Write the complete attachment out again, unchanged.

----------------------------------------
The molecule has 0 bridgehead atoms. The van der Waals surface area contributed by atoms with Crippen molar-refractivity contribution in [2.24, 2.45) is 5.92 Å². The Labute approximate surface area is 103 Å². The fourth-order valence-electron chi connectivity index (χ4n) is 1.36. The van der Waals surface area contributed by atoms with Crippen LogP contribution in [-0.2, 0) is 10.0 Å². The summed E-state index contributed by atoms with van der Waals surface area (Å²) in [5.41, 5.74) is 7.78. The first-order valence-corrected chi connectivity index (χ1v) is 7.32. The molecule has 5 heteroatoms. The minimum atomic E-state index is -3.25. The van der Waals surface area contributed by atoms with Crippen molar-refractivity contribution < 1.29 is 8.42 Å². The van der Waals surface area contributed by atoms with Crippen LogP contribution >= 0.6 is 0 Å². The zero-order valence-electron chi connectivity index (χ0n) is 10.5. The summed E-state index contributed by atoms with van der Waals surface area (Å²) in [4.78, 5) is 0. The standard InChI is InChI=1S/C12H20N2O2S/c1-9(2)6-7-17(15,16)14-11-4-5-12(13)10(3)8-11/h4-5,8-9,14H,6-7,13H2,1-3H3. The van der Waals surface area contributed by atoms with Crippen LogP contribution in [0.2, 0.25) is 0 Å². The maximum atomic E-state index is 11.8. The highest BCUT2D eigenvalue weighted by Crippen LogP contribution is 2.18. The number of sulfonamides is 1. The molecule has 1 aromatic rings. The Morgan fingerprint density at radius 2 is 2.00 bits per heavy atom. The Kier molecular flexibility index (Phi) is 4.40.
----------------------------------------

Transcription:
The molecule has 0 bridgehead atoms. The van der Waals surface area contributed by atoms with Crippen molar-refractivity contribution in [2.24, 2.45) is 5.92 Å². The Labute approximate surface area is 103 Å². The fourth-order valence-electron chi connectivity index (χ4n) is 1.36. The van der Waals surface area contributed by atoms with Crippen LogP contribution in [-0.2, 0) is 10.0 Å². The summed E-state index contributed by atoms with van der Waals surface area (Å²) in [5.41, 5.74) is 7.78. The first-order valence-corrected chi connectivity index (χ1v) is 7.32. The molecule has 5 heteroatoms. The minimum atomic E-state index is -3.25. The van der Waals surface area contributed by atoms with Crippen molar-refractivity contribution < 1.29 is 8.42 Å². The van der Waals surface area contributed by atoms with Crippen LogP contribution >= 0.6 is 0 Å². The zero-order valence-electron chi connectivity index (χ0n) is 10.5. The summed E-state index contributed by atoms with van der Waals surface area (Å²) in [4.78, 5) is 0. The standard InChI is InChI=1S/C12H20N2O2S/c1-9(2)6-7-17(15,16)14-11-4-5-12(13)10(3)8-11/h4-5,8-9,14H,6-7,13H2,1-3H3. The van der Waals surface area contributed by atoms with Crippen LogP contribution in [0.2, 0.25) is 0 Å². The maximum atomic E-state index is 11.8. The highest BCUT2D eigenvalue weighted by Crippen LogP contribution is 2.18. The number of sulfonamides is 1. The molecule has 1 aromatic rings. The Morgan fingerprint density at radius 2 is 2.00 bits per heavy atom. The Kier molecular flexibility index (Phi) is 4.40.